This post deals with rather unknown problem that HAWQ has on hadoop clusters, specifically creating too many small files on HDFS even when there’s negligible amount of data in tables. This post talks about our encounter with this problem and we overcame that issue. Bear in mind that the solution may not work for your use case, so you may have to get little creative to workaround the problem.
I am sure you have heard that for larger read-only tables and especially the ones with lots of columns, using Column orientation is a good idea. Column-oriented tables can offer better query performance on wide tables (lots of columns) where you typically only access a small subset of columns in your queries. It is one of the strategies used to reduce Disk IO. At our install site, HAWQ is used as an archival platform for ERP databases that tend to have lots and lots of tables with negligible amount of data. The data is rarely queried and when it is queried, queries tend to be simple queries (with minimal joins). Going by the above recommendation, architects had asked all the internal customers to create tables using that as default storage format. After few months, name node started crashing because JVM started running out of memory. When we looked into the problem, largest database with 34145 tables (all with column orientation) has 5,323,424 files on HDFS (cluster has 116 segments). Overall, number of files on HDFS for all databases in the cluster had reached 120 million at which point name node JVM kept running out of memory making the cluster highly unstable.
Problem in a nutshell arises because, HAWQ, like Greenplum database, implements columnar storage with one file per column. As you may already know, Hadoop doesn’t do well with lots and lots of really small files. Let’s look at the technical details:
[gpadmin@hdm2 migration]$ psql manoj psql (8.2.15) Type "help" for help. -- CREATE TABLE manoj=# create table testhdfs (mynum1 integer, mynum2 integer, mytext1 char(2), mytext2 char(2)) manoj-# with (appendonly=true, orientation=column) distributed randomly; CREATE TABLE -- INSERT A ROW manoj=# insert into testhdfs values (1, 2, 'v1', 'v2'); INSERT 0 1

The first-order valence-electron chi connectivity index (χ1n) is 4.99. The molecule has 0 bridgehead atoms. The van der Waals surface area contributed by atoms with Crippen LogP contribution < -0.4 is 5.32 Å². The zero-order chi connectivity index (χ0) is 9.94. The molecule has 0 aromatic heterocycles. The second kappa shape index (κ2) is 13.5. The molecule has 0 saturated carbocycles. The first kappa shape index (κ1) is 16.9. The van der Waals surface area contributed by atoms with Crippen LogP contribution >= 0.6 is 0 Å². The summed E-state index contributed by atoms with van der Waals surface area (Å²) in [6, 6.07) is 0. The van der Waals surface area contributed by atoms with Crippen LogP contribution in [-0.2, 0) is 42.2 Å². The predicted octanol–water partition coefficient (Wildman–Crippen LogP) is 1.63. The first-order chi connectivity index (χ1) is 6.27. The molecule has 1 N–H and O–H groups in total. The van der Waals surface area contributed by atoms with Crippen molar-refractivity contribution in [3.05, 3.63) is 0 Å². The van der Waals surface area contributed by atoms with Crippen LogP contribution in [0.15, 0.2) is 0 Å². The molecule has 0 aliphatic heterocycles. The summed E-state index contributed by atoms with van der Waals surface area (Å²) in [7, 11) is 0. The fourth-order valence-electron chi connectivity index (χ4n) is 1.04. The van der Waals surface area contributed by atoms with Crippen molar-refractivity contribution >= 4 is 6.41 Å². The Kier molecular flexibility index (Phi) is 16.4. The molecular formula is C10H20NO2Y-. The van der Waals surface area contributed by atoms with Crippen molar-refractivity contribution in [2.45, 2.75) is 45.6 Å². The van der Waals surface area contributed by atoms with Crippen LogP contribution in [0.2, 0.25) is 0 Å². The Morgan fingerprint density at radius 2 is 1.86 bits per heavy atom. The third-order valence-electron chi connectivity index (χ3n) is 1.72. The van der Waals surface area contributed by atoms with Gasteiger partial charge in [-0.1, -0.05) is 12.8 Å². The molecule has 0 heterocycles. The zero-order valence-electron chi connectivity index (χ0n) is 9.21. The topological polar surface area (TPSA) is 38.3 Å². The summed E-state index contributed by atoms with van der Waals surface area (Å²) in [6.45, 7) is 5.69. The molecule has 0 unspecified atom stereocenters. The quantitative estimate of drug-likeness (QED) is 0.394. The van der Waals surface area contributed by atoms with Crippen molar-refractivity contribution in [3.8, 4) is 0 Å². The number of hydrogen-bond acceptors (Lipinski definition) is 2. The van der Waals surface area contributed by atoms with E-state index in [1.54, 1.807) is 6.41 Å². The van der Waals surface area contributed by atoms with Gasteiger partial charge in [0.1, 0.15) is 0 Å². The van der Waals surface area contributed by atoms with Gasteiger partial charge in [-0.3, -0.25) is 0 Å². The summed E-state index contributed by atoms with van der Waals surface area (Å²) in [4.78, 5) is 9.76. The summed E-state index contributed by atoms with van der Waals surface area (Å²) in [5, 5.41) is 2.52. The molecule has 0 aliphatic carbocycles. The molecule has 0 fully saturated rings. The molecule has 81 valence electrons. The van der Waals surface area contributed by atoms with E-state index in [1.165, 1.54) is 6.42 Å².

Now, let’s look at how many files this table has created. HAWQ stores files for this on HDFS at this location (/hawq_data/<segment>/<tablespace ID>/<database ID>).
[gpadmin@hdm2 migration]$ hadoop fs -ls /hawq_data/gpseg0/16385/5699341 Found 7 items -rw------- 3 postgres gpadmin 0 2015-02-12 18:35 /hawq_data/gpseg0/16385/5699341/5699342 -rw------- 3 postgres gpadmin 0 2015-02-12 18:58 /hawq_data/gpseg0/16385/5699341/5699432 -rw------- 3 postgres gpadmin 0 2015-02-12 18:58 /hawq_data/gpseg0/16385/5699341/5699432.1 -rw------- 3 postgres gpadmin 0 2015-02-12 18:58 /hawq_data/gpseg0/16385/5699341/5699432.129 -rw------- 3 postgres gpadmin 0 2015-02-12 18:58 /hawq_data/gpseg0/16385/5699341/5699432.257 -rw------- 3 postgres gpadmin 0 2015-02-12 18:58 /hawq_data/gpseg0/16385/5699341/5699432.385 -rw------- 3 postgres gpadmin 4 2015-02-12 18:35 /hawq_data/gpseg0/16385/5699341/PG_VERSION
As you can see, it created 1 file per column per segment (even where there’s no data for this particular segment). That is a HUGE problem.
There are couple of ways to deal with this. One option is to use parquet format to store the data.
with (appendonly=true, orientation=parquet);
This will create one file for storing data per segment. You can use a nifty tool called “gpextract” to see where these files are stored on HDFS.
gpextract -o manoj.yaml -W testhdfs -dmanoj [gpadmin@hdm2 migration]$ cat manoj.yaml DBVersion: PostgreSQL 8.2.15 (Greenplum Database 4.2.0 build 1) (HAWQ 126.96.36.199 build 8119) on x86_64-unknown-linux-gnu, compiled by GCC gcc (GCC) 4.4.2 compiled on Apr 23 2014 16:12:32 DFS_URL: hdfs://hdm1.gphd.local:8020 Encoding: UTF8 FileFormat: Parquet Parquet_FileLocations: Checksum: false CompressionLevel: 0 CompressionType: null EnableDictionary: false Files: - path: /hawq_data/gpseg0/16385/5699341/5699460.1 size: 0 - path: /hawq_data/gpseg1/16385/5699341/5699460.1 size: 0 - path: /hawq_data/gpseg2/16385/5699341/5699460.1 size: 0 - path: /hawq_data/gpseg3/16385/5699341/5699460.1 size: 0 - path: /hawq_data/gpseg4/16385/5699341/5699460.1 size: 0 - path: /hawq_data/gpseg5/16385/5699341/5699460.1 size: 1371 - path: /hawq_data/gpseg6/16385/5699341/5699460.1 size: 0 - path: /hawq_data/gpseg7/16385/5699341/5699460.1 size: 0 - path: /hawq_data/gpseg8/16385/5699341/5699460.1 size: 0 - path: /hawq_data/gpseg9/16385/5699341/5699460.1 size: 0 - path: /hawq_data/gpseg10/16385/5699341/5699460.1 size: 0 - path: /hawq_data/gpseg11/16385/5699341/5699460.1 size: 0 - path: /hawq_data/gpseg12/16385/5699341/5699460.1 size: 0 - path: /hawq_data/gpseg13/16385/5699341/5699460.1 size: 0 - path: /hawq_data/gpseg14/16385/5699341/5699460.1 size: 0 - path: /hawq_data/gpseg15/16385/5699341/5699460.1 size: 0 PageSize: 1048576 RowGroupSize: 8388608 TableName: public.testhdfs Version: 1.0.0
Another way is to just copy the data in a flat file format on HDFS and create extrenal tables on it. We used this approach as this creates just one file per table in the whole cluster. We did not need the read performance, as this is an archival database, so it was an easy choice.
HAWQ provides a nice SQL layer on HDFS, use the tool in right way to solve your business problem. In addition, parquet format is easy to use in HAWQ and doesn’t lock you into a Pivotal HD/HAWQ only solution. It is easy to use the other tools like Pig or MapReduce to read the Parquet files in your Hadoop cluster.